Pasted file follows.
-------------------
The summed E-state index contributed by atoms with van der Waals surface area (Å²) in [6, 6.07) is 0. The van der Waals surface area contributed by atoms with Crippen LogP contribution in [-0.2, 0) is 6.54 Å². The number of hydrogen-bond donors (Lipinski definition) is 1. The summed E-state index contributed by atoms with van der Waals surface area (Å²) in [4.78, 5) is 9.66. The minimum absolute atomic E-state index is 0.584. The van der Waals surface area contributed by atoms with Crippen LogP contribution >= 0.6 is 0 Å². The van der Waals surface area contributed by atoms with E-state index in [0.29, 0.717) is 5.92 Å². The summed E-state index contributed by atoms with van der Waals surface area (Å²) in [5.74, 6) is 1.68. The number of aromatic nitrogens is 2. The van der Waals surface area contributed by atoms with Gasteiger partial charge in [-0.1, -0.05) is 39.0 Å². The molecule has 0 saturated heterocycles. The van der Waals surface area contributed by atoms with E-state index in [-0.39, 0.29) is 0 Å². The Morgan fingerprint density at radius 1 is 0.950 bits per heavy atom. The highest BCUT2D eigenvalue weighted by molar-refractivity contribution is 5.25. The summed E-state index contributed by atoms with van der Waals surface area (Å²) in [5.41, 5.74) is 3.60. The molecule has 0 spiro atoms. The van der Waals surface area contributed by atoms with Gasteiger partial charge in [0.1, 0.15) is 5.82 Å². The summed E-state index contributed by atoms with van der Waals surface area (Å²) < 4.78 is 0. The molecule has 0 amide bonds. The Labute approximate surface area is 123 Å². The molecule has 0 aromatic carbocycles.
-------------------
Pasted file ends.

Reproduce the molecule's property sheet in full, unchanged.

The summed E-state index contributed by atoms with van der Waals surface area (Å²) in [6, 6.07) is 0. The van der Waals surface area contributed by atoms with Crippen LogP contribution in [-0.2, 0) is 6.54 Å². The number of hydrogen-bond donors (Lipinski definition) is 1. The summed E-state index contributed by atoms with van der Waals surface area (Å²) in [4.78, 5) is 9.66. The minimum absolute atomic E-state index is 0.584. The van der Waals surface area contributed by atoms with Crippen LogP contribution >= 0.6 is 0 Å². The van der Waals surface area contributed by atoms with E-state index in [0.29, 0.717) is 5.92 Å². The summed E-state index contributed by atoms with van der Waals surface area (Å²) in [5.74, 6) is 1.68. The number of aromatic nitrogens is 2. The van der Waals surface area contributed by atoms with Gasteiger partial charge in [-0.1, -0.05) is 39.0 Å². The molecule has 0 saturated heterocycles. The van der Waals surface area contributed by atoms with E-state index in [-0.39, 0.29) is 0 Å². The Morgan fingerprint density at radius 1 is 0.950 bits per heavy atom. The highest BCUT2D eigenvalue weighted by molar-refractivity contribution is 5.25. The summed E-state index contributed by atoms with van der Waals surface area (Å²) in [5.41, 5.74) is 3.60. The molecule has 0 spiro atoms. The van der Waals surface area contributed by atoms with Gasteiger partial charge in [0.1, 0.15) is 5.82 Å². The summed E-state index contributed by atoms with van der Waals surface area (Å²) < 4.78 is 0. The molecule has 0 amide bonds. The Labute approximate surface area is 123 Å². The molecule has 0 aromatic carbocycles.